Ambassador John Limbert has authored three books: Iran: At War with History, Shiraz in the Age of Hafez and, most recently, Negotiating with Iran (2009).
John Limbert lived in Iran in the 1960's as a Peace Corps volunteer and afterwards held various diplomatic posts including Ambassador to Mauritania. John was also one of the hostages held for 444 days at the U.S. Embassy in Tehran in the 1980s. Asked about his experience as a hostage, he said, "I think I got a new appreciation for our own profession -- that is, the profession of diplomacy. And the idea of how do you solve problems between nations and between people."
Appointed by President Obama in 2009, John Limbert became the senior official at the State Department on Iran. He currently teaches at the U.S. Naval Academy in Annapolis, Maryland.
In his latest book John writes: "The reality is that Iranians have almost never been able to choose their political system. Instead, they have tolerated and survived governments whose only functions were to collect taxes and take sons for the military."
Here are the excerpts of an interview Rooz had with John Limbert.
Rooz: You were among a number of diplomats who encouraged the Obama administration to reinvigorate diplomacy with Iran during the talks in Istanbul. The talks soon broke down, however, ending in the usual impasse. Why is it that Iran and the West cannot come to a compromise on this issue? What or who is responsible?
John Limbert: By all reports, the Istanbul talks did not make much progress. It is possible that the semi-public format of these meetings is not helpful. It is pushing the sides into posturing and taking maximalist positions for the sake of domestic politics. It appears that progress on the nuclear front is blocked and the Aliqapu (the main gate) is closed. In that case, we need to look for what the Hungarians call the kiskapu, the small gate or loophole. Doing so may mean changing the format and shifting our focus away from the nuclear program.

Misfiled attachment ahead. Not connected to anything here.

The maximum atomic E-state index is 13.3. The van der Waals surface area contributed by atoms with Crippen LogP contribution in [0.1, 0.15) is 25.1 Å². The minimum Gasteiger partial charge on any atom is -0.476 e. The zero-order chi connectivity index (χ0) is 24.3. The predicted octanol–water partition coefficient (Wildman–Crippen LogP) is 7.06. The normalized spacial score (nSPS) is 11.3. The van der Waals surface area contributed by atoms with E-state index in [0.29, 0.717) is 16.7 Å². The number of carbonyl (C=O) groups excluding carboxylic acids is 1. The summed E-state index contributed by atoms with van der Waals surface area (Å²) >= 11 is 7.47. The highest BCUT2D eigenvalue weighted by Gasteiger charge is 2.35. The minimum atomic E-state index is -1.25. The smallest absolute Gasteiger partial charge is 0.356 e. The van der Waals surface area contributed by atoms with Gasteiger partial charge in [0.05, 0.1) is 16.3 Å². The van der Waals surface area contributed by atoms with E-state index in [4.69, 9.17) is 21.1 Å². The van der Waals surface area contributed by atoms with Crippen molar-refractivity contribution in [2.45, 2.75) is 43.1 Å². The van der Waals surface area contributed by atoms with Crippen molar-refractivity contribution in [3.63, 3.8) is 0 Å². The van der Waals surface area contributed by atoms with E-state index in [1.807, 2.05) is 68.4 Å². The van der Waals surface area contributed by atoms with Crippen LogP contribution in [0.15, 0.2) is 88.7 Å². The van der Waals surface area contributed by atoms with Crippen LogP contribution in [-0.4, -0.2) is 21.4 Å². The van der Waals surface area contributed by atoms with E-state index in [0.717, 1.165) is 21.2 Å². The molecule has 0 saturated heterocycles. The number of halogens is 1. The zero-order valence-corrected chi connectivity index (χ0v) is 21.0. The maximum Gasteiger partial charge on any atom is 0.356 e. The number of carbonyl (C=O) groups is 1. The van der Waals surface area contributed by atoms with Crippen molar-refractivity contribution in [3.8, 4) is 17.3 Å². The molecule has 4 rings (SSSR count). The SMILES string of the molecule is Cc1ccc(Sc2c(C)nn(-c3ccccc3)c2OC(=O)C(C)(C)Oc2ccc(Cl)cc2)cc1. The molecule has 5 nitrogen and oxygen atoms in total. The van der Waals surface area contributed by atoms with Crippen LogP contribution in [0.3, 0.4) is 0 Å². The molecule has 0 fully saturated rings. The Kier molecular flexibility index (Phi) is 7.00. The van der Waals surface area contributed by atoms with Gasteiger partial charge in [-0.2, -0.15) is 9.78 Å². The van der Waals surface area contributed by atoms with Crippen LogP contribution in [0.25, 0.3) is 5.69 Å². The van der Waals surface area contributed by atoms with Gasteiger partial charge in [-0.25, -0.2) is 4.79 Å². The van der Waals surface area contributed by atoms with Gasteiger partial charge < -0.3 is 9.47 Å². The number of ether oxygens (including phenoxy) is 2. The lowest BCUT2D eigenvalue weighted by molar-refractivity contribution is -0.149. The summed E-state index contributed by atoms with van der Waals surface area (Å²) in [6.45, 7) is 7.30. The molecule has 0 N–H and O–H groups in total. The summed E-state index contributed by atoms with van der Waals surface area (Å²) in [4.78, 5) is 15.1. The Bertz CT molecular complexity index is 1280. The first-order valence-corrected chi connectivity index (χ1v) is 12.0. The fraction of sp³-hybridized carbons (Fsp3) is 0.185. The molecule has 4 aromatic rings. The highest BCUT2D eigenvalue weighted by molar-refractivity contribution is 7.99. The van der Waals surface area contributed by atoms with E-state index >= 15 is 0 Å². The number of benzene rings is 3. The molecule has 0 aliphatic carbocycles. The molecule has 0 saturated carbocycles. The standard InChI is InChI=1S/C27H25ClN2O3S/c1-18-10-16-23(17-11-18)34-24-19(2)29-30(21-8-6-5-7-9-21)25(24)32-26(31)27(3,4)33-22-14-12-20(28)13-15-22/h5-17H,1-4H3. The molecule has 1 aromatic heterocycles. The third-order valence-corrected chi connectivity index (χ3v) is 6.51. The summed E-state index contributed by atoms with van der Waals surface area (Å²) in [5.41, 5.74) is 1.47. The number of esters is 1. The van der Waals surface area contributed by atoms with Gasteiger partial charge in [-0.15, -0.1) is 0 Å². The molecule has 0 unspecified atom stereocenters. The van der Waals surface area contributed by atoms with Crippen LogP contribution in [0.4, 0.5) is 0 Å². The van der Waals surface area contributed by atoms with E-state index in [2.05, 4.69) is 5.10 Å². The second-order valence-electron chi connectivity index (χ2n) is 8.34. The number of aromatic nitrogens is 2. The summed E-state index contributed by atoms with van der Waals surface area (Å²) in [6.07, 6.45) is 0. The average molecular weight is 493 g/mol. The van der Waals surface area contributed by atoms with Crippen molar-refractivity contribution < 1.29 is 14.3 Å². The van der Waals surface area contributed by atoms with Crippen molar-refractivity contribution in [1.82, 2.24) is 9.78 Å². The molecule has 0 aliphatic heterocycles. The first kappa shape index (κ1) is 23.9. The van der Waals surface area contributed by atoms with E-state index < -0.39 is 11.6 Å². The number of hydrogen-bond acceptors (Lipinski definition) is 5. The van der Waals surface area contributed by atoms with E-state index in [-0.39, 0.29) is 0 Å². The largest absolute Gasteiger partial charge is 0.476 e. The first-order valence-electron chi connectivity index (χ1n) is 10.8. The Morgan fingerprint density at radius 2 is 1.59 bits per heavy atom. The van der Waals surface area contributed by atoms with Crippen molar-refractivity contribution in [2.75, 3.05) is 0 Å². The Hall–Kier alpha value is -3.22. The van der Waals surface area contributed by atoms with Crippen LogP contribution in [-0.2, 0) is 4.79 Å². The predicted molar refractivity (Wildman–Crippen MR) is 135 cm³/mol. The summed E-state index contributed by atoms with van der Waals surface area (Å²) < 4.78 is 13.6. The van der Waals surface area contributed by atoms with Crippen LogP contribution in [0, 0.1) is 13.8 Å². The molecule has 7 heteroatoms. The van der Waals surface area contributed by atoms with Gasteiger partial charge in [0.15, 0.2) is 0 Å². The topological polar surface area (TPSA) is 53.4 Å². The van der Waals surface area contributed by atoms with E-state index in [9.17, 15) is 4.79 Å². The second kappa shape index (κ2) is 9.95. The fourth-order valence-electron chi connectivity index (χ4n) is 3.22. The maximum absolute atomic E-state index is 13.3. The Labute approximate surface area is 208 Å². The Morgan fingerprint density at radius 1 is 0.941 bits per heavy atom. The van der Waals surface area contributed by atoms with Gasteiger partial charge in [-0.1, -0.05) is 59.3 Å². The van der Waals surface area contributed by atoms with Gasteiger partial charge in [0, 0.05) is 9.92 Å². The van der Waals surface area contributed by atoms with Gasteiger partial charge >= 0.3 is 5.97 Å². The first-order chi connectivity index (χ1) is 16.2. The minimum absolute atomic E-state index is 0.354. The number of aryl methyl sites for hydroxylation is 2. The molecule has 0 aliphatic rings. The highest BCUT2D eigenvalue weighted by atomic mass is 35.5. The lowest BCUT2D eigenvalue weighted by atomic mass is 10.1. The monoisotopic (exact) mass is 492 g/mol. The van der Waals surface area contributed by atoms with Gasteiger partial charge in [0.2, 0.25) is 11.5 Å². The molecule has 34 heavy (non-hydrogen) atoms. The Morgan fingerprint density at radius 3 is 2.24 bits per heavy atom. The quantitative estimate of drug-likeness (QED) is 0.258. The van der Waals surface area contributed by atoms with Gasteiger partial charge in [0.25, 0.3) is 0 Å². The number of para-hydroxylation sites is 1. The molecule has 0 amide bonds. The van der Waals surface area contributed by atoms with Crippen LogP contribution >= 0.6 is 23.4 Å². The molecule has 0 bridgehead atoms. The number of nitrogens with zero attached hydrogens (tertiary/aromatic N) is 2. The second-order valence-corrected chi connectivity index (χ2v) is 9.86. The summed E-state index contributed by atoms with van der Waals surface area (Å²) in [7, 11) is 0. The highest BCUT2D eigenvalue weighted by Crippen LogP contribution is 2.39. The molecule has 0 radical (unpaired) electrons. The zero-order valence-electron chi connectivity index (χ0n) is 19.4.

Rooz: In your book, "Negotiating with Iran," you note that the media, with their 30-year second analysis, tend to portray Iran as a xenophobic nation, that they like martyrdom, and so forth. Wouldn't you say that some of it is in fact true at least for a part of the population?
Limbert: There is a grain of truth in the sense that some Iranians are xenophobic and some welcome martyrdom. But one can make the same generalizations about any people. There are xenophobic Americans and racist Turks, for example. The real question is "so what?" I would say that such factors - even if partly true -- are NOT going to be the main influence that shapes actions in negotiation.
Rooz: What would be the best deal for Iran and for the U.S.?
Limbert: The best deal is the one arrived at through dialogue, not one that humiliates one side. In other words, we need to talk, not as friends, but as persons who have common concerns. They are not going away; neither are we. What needs to happen is for both sides to ask themselves, "What is in our interests and how do I achieve it?" rather than, "How can I impose my will on the other side?" People have been asking the second question for thirty years and the results have been continuing futility and frustration.